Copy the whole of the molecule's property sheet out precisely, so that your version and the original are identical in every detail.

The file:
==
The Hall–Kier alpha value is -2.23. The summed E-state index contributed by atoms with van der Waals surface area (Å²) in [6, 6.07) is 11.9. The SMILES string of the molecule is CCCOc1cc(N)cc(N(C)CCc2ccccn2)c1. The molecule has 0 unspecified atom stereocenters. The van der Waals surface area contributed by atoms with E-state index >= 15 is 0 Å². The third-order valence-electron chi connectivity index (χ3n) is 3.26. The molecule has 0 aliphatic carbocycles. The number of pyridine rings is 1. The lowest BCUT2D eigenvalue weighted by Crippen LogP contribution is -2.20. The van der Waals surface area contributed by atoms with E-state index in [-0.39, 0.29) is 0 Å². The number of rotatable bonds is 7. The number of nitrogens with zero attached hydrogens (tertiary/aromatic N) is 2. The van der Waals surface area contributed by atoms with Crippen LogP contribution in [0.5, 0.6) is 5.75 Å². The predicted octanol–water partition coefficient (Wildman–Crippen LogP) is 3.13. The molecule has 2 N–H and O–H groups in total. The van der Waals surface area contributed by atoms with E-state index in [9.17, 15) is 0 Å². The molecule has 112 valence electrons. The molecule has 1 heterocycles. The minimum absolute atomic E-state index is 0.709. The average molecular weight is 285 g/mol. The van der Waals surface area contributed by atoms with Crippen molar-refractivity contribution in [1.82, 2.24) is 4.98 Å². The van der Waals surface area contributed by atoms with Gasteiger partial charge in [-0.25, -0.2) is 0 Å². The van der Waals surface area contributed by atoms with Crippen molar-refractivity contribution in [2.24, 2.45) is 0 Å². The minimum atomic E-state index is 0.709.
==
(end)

The Hall–Kier alpha value is -2.23. The summed E-state index contributed by atoms with van der Waals surface area (Å²) in [6, 6.07) is 11.9. The SMILES string of the molecule is CCCOc1cc(N)cc(N(C)CCc2ccccn2)c1. The molecule has 0 unspecified atom stereocenters. The van der Waals surface area contributed by atoms with E-state index >= 15 is 0 Å². The third-order valence-electron chi connectivity index (χ3n) is 3.26. The molecule has 0 aliphatic carbocycles. The number of pyridine rings is 1. The lowest BCUT2D eigenvalue weighted by Crippen LogP contribution is -2.20. The van der Waals surface area contributed by atoms with E-state index in [-0.39, 0.29) is 0 Å². The number of rotatable bonds is 7. The number of nitrogens with zero attached hydrogens (tertiary/aromatic N) is 2. The van der Waals surface area contributed by atoms with Crippen LogP contribution in [0.5, 0.6) is 5.75 Å². The predicted octanol–water partition coefficient (Wildman–Crippen LogP) is 3.13. The molecule has 2 N–H and O–H groups in total. The van der Waals surface area contributed by atoms with E-state index in [9.17, 15) is 0 Å². The molecule has 112 valence electrons. The molecule has 1 heterocycles. The minimum absolute atomic E-state index is 0.709. The average molecular weight is 285 g/mol. The van der Waals surface area contributed by atoms with Crippen molar-refractivity contribution in [1.82, 2.24) is 4.98 Å². The van der Waals surface area contributed by atoms with Gasteiger partial charge in [-0.25, -0.2) is 0 Å². The van der Waals surface area contributed by atoms with Crippen molar-refractivity contribution in [2.24, 2.45) is 0 Å². The minimum atomic E-state index is 0.709.